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In frame analysis with finite element every node can be assumed with 6 Degree of Freedom (3 translation DoF and 3 rotational DoF). There are formulations over the web for creating stiffness matrix etc. of frame elements like this one. These formulation does model rigid joints which means element is totally connected to nodes, but i need a document to describe how to model pinned joints like this image: enter image description here

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  • $\begingroup$ A pin restricts all relative translation and 2 dof of relative rotation. Therefore, you should impose that the nodes being "pinned" have this property. Implementation of this is straightforward after assembly of the full FE system. You must use 2 nodes at the joint--one for each part. If you only use a single node that gets shared between parts, you will be effectively saying that those two pieces are rigidly connected. $\endgroup$ – Tyler Olsen Jun 29 '15 at 23:00
  • $\begingroup$ @TylerOlsen thanks it is good idea, but this solution also increases the DoFs also computation time. i was looking for a solution to just take one node for this pin joints. Like what is described in page 11 of manual of this file: mathworks.com/matlabcentral/fileexchange/… $\endgroup$ – epsi1on Jul 2 '15 at 14:42
  • $\begingroup$ There's really no way to get around the issue of adding dofs. You're removing a constraint from the physical system, which by definition is adding a degree of freedom. If you want to track the rotation for each frame piece in the joint separately, then you have to add dofs to your computation. Fortunately, frame FEM simulations tend to be rather small compared to continuum simulations, so you should still be fine. How big are your problems? $\endgroup$ – Tyler Olsen Jul 2 '15 at 15:20
  • $\begingroup$ in the pdf file i sent in my last comment it is shown how local frame stiffness matrix can be changed for modeling a hinged beam. with no adding new DoFs. I wanted to add this to a opensource library named BriefFiniteElementdotNET $\endgroup$ – epsi1on Jul 2 '15 at 15:40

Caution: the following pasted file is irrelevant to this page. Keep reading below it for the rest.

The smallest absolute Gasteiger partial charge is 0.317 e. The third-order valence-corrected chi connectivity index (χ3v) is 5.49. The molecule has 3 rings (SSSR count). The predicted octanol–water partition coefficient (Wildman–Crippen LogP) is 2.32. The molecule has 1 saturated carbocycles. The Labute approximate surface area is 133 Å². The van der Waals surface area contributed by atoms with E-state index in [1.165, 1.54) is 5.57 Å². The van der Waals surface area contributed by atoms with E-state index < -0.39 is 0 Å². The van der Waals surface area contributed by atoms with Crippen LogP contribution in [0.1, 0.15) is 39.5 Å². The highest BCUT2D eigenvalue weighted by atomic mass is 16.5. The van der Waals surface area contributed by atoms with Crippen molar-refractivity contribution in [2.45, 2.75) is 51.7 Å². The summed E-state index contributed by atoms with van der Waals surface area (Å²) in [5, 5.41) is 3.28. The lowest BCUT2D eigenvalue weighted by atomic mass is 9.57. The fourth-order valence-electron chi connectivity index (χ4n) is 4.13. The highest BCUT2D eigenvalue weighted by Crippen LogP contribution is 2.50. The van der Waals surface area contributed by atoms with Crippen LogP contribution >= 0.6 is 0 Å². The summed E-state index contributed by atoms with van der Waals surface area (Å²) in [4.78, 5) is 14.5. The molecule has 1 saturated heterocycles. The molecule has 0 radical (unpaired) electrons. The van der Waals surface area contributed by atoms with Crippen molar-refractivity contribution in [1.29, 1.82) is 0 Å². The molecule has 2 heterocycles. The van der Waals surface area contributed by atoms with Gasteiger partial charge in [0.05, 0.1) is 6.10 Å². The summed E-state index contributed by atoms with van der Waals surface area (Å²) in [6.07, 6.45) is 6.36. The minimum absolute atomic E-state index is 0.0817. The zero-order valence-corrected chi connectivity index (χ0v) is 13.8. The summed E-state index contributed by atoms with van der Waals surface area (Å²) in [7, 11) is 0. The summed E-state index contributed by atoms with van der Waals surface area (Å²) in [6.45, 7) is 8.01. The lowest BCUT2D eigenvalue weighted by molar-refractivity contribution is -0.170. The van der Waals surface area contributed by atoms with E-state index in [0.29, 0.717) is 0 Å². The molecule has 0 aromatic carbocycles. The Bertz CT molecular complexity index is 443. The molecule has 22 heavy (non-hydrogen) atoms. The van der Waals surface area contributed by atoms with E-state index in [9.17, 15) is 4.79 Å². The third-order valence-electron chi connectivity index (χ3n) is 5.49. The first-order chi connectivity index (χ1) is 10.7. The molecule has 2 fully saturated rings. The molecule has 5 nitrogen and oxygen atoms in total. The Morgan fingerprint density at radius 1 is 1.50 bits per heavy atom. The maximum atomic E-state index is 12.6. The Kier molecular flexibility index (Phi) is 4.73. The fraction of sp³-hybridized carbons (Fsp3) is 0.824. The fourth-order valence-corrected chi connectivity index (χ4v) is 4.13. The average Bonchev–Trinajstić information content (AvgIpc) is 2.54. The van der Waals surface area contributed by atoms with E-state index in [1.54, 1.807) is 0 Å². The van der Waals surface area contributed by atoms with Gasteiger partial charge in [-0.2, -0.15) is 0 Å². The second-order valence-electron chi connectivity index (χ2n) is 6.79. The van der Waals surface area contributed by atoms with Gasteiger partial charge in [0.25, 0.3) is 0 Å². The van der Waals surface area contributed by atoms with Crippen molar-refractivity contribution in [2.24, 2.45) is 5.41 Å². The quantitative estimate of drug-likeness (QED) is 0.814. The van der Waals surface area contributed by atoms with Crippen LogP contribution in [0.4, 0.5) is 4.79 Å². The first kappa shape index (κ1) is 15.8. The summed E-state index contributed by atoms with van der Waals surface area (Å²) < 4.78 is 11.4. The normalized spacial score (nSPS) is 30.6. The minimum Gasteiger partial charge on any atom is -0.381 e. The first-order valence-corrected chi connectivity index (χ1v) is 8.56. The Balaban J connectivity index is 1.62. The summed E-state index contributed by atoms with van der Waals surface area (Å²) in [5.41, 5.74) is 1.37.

• $\begingroup$ I'm not sure what they mean by "member release" so I can't speak to that directly. If that's what you're looking for, then it sounds like your question has already been answered. $\endgroup$ – Tyler Olsen Jul 2 '15 at 16:00
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A pin restricts all relative translation and 2 dof of relative rotation. Therefore, you should impose that the nodes being "pinned" have this property. Implementation of this is straightforward after assembly of the full FE system. You must use 2 nodes at the joint--one for each part. If you only use a single node that gets shared between parts, you will be effectively saying that those two pieces are rigidly connected.

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Truss elements, as opposed to beam elements, don't usually include rotational freedoms so there's no need to release them to model a pin-joint. The structure illustrated could be modelled with a 2-D beam element for the left-hand part (encastre at the wall) and a 2-D truss element for the right hand element (roller supported at the end). The beam element will include rotational freedoms but, because the truss element won't, the joint will act as a pin.

In pseudo-code:

nodes
node(1)... coordinates of left-hand end
node(2)... coordinates of joint
node(3)... coordinates of right-hand end

elements
elem[1],type=2Dbeam.... joins node(1) to node(2)
elem[2],type=2Dtruss... joins node(2) to node(3)

constraints
node(1)   disp(x)=0,disp(y)=0,rotation=0
node(3)   disp(y)=0

This is for the simplest case, with a point load at the joint.

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  • $\begingroup$ Yes your solution can be used for this case, but not applicable to 3d problems where 3d beams have complicated end releases. I was seeking for a general solution... $\endgroup$ – epsi1on Aug 28 '15 at 6:23

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